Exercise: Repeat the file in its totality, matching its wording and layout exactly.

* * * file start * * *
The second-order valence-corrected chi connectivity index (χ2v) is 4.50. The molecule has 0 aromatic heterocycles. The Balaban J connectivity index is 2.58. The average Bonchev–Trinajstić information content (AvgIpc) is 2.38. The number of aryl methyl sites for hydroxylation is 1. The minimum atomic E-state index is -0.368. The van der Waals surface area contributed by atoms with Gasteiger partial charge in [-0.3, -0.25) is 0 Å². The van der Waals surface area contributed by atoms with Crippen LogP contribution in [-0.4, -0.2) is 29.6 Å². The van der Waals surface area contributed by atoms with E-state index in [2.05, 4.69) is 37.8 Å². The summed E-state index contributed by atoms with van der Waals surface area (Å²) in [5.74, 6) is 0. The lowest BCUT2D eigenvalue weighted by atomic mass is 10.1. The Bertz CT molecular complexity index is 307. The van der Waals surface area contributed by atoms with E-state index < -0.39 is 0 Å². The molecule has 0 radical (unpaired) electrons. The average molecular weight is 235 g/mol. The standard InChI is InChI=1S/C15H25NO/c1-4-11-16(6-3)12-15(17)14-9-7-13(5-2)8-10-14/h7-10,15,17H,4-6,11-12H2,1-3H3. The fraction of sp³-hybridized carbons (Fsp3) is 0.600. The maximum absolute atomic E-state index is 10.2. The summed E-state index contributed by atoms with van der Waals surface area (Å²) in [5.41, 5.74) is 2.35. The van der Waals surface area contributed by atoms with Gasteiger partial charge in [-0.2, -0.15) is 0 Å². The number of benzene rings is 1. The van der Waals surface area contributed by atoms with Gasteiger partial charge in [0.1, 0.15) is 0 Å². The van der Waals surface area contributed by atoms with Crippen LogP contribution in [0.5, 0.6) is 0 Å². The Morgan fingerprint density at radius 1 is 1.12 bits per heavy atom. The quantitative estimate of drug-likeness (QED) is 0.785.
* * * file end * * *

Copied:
The second-order valence-corrected chi connectivity index (χ2v) is 4.50. The molecule has 0 aromatic heterocycles. The Balaban J connectivity index is 2.58. The average Bonchev–Trinajstić information content (AvgIpc) is 2.38. The number of aryl methyl sites for hydroxylation is 1. The minimum atomic E-state index is -0.368. The van der Waals surface area contributed by atoms with Gasteiger partial charge in [-0.3, -0.25) is 0 Å². The van der Waals surface area contributed by atoms with Crippen LogP contribution in [-0.4, -0.2) is 29.6 Å². The van der Waals surface area contributed by atoms with E-state index in [2.05, 4.69) is 37.8 Å². The summed E-state index contributed by atoms with van der Waals surface area (Å²) in [5.74, 6) is 0. The lowest BCUT2D eigenvalue weighted by atomic mass is 10.1. The Bertz CT molecular complexity index is 307. The van der Waals surface area contributed by atoms with E-state index < -0.39 is 0 Å². The molecule has 0 radical (unpaired) electrons. The average molecular weight is 235 g/mol. The standard InChI is InChI=1S/C15H25NO/c1-4-11-16(6-3)12-15(17)14-9-7-13(5-2)8-10-14/h7-10,15,17H,4-6,11-12H2,1-3H3. The fraction of sp³-hybridized carbons (Fsp3) is 0.600. The maximum absolute atomic E-state index is 10.2. The summed E-state index contributed by atoms with van der Waals surface area (Å²) in [5.41, 5.74) is 2.35. The van der Waals surface area contributed by atoms with Gasteiger partial charge in [-0.2, -0.15) is 0 Å². The number of benzene rings is 1. The van der Waals surface area contributed by atoms with Gasteiger partial charge in [0.1, 0.15) is 0 Å². The van der Waals surface area contributed by atoms with Crippen LogP contribution in [0.5, 0.6) is 0 Å². The Morgan fingerprint density at radius 1 is 1.12 bits per heavy atom. The quantitative estimate of drug-likeness (QED) is 0.785.